How much water is really under Moab? Scientists say it's less than once thought

How much water is really under Moab? Scientists say it's less than once thought

(Kristin Murphy, Deseret News, File)

Estimated read time: 4-5 minutes

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MOAB — Moab City and Grand County are reckoning with recent studies that suggest their underground water supply might not be as abundant as originally thought.

Now the city is working to solidify an estimate and determine what restrictions or changes might be necessary to keep the growing area and thriving tourist destination hydrated.

In the early 1970s, a study from U.S. Geological Survey estimated there was 22,000 acre-feet of water entering and leaving the Spanish Valley aquifer system each year. An acre-foot equals approximately 326,000 gallons of water, and Moab city is itself using about 2,300 acre-feet of water per year.

But a 2019 study from the Geological Survey and a 2020 article in the Journal of Hydrology suggest that there's actually more like 13,000 to 15,000 acre-feet of water recharging the aquifers.

There are two main aquifers supplying water to the area: the valley-fill aquifer and the Glen Canyon Group aquifers. The city's culinary water comes entirely from the Glen Canyon Group aquifer, particularly its deeper sections. Douglas Kip Solomon, a University of Utah geologist who helped author both recent reports, told that "essentially all" the water recharging the aquifer each year is already being withdrawn for use, about 3,600 acre-feet per year between all entities.

In other words, withdrawing more water would require "mining" the aquifer, or taking out more than is going back in. "There just isn't any unaccounted-for water," Solomon said, "that was somewhat, I think, previously assumed."

Why not just use another source, like the valley-fill? Solomon said the water rights from the valley-fill aquifer and the shallow Glen Canyon waters are already claimed and are used primarily for irrigation and agriculture. They are treatable, he said, but not as high-quality as the Glen Canyon Group waters.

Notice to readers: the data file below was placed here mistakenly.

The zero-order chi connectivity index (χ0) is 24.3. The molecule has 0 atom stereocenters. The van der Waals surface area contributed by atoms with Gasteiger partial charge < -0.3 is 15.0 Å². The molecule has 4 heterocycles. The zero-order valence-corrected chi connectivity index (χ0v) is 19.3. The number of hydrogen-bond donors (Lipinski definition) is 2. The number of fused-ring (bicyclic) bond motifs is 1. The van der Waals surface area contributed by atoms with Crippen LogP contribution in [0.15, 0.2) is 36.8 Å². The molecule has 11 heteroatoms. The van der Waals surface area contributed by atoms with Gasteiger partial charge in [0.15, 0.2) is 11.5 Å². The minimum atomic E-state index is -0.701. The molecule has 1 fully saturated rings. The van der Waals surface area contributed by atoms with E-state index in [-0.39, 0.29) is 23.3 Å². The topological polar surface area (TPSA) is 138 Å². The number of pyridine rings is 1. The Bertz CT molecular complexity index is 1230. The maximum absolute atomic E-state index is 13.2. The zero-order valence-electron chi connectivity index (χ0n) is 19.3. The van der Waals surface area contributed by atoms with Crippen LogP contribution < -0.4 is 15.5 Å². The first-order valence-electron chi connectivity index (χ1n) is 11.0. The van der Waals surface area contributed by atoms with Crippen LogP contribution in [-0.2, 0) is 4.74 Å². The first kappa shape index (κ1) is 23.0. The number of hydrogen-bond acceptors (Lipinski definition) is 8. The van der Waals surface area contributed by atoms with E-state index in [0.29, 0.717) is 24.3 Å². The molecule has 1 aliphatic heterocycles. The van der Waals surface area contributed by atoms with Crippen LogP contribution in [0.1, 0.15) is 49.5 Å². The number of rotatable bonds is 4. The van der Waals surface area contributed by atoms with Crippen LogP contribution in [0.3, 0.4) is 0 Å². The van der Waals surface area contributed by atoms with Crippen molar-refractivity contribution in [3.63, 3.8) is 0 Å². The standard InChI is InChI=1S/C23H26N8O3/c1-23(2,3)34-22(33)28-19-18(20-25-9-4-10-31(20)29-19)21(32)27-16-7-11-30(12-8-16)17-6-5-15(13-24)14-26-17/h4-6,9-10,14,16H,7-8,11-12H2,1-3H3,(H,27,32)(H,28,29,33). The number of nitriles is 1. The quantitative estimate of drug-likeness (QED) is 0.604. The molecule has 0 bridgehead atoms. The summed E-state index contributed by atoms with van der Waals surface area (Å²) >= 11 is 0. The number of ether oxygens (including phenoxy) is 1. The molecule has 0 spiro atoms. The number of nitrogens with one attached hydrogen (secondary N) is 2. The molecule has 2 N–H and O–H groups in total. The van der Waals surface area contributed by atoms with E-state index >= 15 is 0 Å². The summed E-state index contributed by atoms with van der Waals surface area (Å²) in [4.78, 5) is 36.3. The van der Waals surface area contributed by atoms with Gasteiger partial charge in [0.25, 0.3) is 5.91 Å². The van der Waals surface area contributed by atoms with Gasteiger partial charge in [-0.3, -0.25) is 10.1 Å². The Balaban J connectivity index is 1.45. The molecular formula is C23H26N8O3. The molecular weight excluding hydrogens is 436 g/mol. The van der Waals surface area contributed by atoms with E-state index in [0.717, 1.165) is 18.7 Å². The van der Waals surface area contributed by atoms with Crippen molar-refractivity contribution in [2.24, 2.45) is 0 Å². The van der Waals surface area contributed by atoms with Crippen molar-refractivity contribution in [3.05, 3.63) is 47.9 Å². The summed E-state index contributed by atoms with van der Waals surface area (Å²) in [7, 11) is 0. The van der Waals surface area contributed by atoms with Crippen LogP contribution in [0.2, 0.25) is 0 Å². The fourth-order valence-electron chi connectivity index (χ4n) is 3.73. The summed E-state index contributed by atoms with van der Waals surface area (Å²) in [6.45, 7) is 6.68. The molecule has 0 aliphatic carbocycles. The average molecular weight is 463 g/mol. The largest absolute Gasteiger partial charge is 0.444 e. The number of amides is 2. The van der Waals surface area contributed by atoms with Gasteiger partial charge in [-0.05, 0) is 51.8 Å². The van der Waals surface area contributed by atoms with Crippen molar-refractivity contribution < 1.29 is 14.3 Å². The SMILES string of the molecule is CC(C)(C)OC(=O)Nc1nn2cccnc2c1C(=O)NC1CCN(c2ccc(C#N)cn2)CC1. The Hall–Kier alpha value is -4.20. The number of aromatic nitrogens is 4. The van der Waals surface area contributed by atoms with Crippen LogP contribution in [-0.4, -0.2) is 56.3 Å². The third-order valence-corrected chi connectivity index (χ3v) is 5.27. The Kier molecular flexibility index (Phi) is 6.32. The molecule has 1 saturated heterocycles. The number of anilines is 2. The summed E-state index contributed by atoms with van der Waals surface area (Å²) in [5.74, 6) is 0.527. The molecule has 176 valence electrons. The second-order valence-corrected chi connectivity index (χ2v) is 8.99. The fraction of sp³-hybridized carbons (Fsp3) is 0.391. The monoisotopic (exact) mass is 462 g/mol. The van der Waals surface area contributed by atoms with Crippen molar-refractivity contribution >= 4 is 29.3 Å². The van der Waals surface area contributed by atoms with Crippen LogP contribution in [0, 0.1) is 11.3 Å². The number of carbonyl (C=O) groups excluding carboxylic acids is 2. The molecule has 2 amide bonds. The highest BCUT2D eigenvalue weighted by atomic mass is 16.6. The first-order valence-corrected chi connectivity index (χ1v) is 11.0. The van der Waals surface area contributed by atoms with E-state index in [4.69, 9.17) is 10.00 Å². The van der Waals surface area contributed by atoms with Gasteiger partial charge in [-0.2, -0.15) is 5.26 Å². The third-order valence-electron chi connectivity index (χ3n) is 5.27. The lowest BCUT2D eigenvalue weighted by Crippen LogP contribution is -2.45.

"Water from the Glen Canyon Group aquifer, especially the deep aquifer that the city of Moab uses, is outstanding quality water," Solomon said. "Just the right amount of salt to be really tasty. It's thousands of years old, it's free of contamination — it's just an excellent source of water supply."

'Paradigm shift'

Solomon said the City of Moab will "have to really think about other sources of water" other than drilling wells into the Glen Canyon Group aquifer. "They may have to think about using water from the Colorado River," he said, but that's an "expensive proposition."

Moab City Councilman Mike Duncan has been advocating for the city to seriously consider water conservation efforts and alternative sources, while also pushing to firm up the science behind the city's supply to determine what a "safe yield" would be from the aquifer each year before the city begins mining it.

Duncan said he wants to convene all the scientists who've been studying the issue sometime this year to see if a consensus can be reached. "We don't want to err on the side of too much caution," he said, "and we don't want to err on the side of too little."

Moab is still growing, Duncan said, as is Grand County in general.

"I don't want the city to make commitments that we can't fulfill," he said, "so I don't want to wait too long to put a number on safe yield." Finding that number will represent a "paradigm shift" for the area, he said, potentially leading to higher costs as the city is forced to look beyond its borders for a water supply.

Duncan wants the city to start carefully measuring how much water it's using, tracking its future commitments and, if necessary, considering a quota system for future allocations. "The city has plenty of water rights," he said, "but that's not the issue anymore. How much real water do we have to use?"

Other potential sources include Mill Creek, surface water supplied from the Glen Canyon Group aquifers, which is currently used agriculturally by the Moab Irrigation Company. There's also the valley-fill aquifer, but its waters would be expensive to treat, and drawing it down could have environmental impacts. Using Colorado River waters would also be expensive.

Every option has its tradeoffs, Duncan and Solomon agree, but it's important to start this conversation now.

"What we found here, that there's less water than previously estimated — that's a theme that's been playing out across arid and semiarid areas of the world over and over," Solomon said. "It's rare that we find that we previously underestimated the amount of water. It's almost always that we overestimated it. ... We have to be really, really careful about how we use those resources and how we understand them."

Moab City spokesperson Lisa Church told in an email that the city is currently "working on some water conservation measures — primarily, at this point, a time of day/day of the week water ordinance for landscape irrigation within city limits — and also the development of a water shortage contingency plan."

"It is expected that other robust water conservation programs/policies will also be considered for the future," she said.

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Graham Dudley reports on politics, breaking news and more for A native Texan, Graham's work has previously appeared in the Brownwood (Texas) Bulletin and The Oklahoma Daily.


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